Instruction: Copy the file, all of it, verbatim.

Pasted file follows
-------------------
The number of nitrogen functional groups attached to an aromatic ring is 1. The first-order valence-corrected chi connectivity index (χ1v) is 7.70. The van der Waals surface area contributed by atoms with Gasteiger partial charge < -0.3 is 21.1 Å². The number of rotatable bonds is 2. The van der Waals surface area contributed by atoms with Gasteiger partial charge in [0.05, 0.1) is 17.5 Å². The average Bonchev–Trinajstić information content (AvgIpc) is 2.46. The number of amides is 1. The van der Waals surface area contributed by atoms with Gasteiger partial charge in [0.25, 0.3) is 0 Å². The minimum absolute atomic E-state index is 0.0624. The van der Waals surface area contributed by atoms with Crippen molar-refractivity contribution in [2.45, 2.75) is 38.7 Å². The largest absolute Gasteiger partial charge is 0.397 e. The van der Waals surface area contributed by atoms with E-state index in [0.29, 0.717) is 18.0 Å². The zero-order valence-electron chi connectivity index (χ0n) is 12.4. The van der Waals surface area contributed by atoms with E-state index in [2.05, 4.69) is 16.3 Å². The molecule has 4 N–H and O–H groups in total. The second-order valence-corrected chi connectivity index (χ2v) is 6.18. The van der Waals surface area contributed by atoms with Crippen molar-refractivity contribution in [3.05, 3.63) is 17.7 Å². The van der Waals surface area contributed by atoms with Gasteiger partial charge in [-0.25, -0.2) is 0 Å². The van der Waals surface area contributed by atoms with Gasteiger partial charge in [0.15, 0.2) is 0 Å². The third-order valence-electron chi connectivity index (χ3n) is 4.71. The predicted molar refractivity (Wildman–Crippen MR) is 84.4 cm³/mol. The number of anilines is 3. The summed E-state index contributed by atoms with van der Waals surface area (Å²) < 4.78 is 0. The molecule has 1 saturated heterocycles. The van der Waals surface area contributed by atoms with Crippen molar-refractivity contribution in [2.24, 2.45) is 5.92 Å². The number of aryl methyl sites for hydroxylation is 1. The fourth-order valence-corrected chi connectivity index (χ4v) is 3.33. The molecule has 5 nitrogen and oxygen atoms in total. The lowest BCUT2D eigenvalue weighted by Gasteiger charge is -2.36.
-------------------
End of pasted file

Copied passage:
The number of nitrogen functional groups attached to an aromatic ring is 1. The first-order valence-corrected chi connectivity index (χ1v) is 7.70. The van der Waals surface area contributed by atoms with Gasteiger partial charge < -0.3 is 21.1 Å². The number of rotatable bonds is 2. The van der Waals surface area contributed by atoms with Gasteiger partial charge in [0.05, 0.1) is 17.5 Å². The average Bonchev–Trinajstić information content (AvgIpc) is 2.46. The number of amides is 1. The van der Waals surface area contributed by atoms with Gasteiger partial charge in [0.25, 0.3) is 0 Å². The minimum absolute atomic E-state index is 0.0624. The van der Waals surface area contributed by atoms with Crippen molar-refractivity contribution in [2.45, 2.75) is 38.7 Å². The largest absolute Gasteiger partial charge is 0.397 e. The van der Waals surface area contributed by atoms with E-state index in [0.29, 0.717) is 18.0 Å². The zero-order valence-electron chi connectivity index (χ0n) is 12.4. The van der Waals surface area contributed by atoms with E-state index in [2.05, 4.69) is 16.3 Å². The molecule has 4 N–H and O–H groups in total. The second-order valence-corrected chi connectivity index (χ2v) is 6.18. The van der Waals surface area contributed by atoms with Crippen molar-refractivity contribution in [3.05, 3.63) is 17.7 Å². The van der Waals surface area contributed by atoms with Gasteiger partial charge in [-0.25, -0.2) is 0 Å². The van der Waals surface area contributed by atoms with Gasteiger partial charge in [0.15, 0.2) is 0 Å². The third-order valence-electron chi connectivity index (χ3n) is 4.71. The predicted molar refractivity (Wildman–Crippen MR) is 84.4 cm³/mol. The number of anilines is 3. The summed E-state index contributed by atoms with van der Waals surface area (Å²) < 4.78 is 0. The molecule has 1 saturated heterocycles. The van der Waals surface area contributed by atoms with Crippen molar-refractivity contribution in [2.24, 2.45) is 5.92 Å². The number of aryl methyl sites for hydroxylation is 1. The fourth-order valence-corrected chi connectivity index (χ4v) is 3.33. The molecule has 5 nitrogen and oxygen atoms in total. The lowest BCUT2D eigenvalue weighted by Gasteiger charge is -2.36.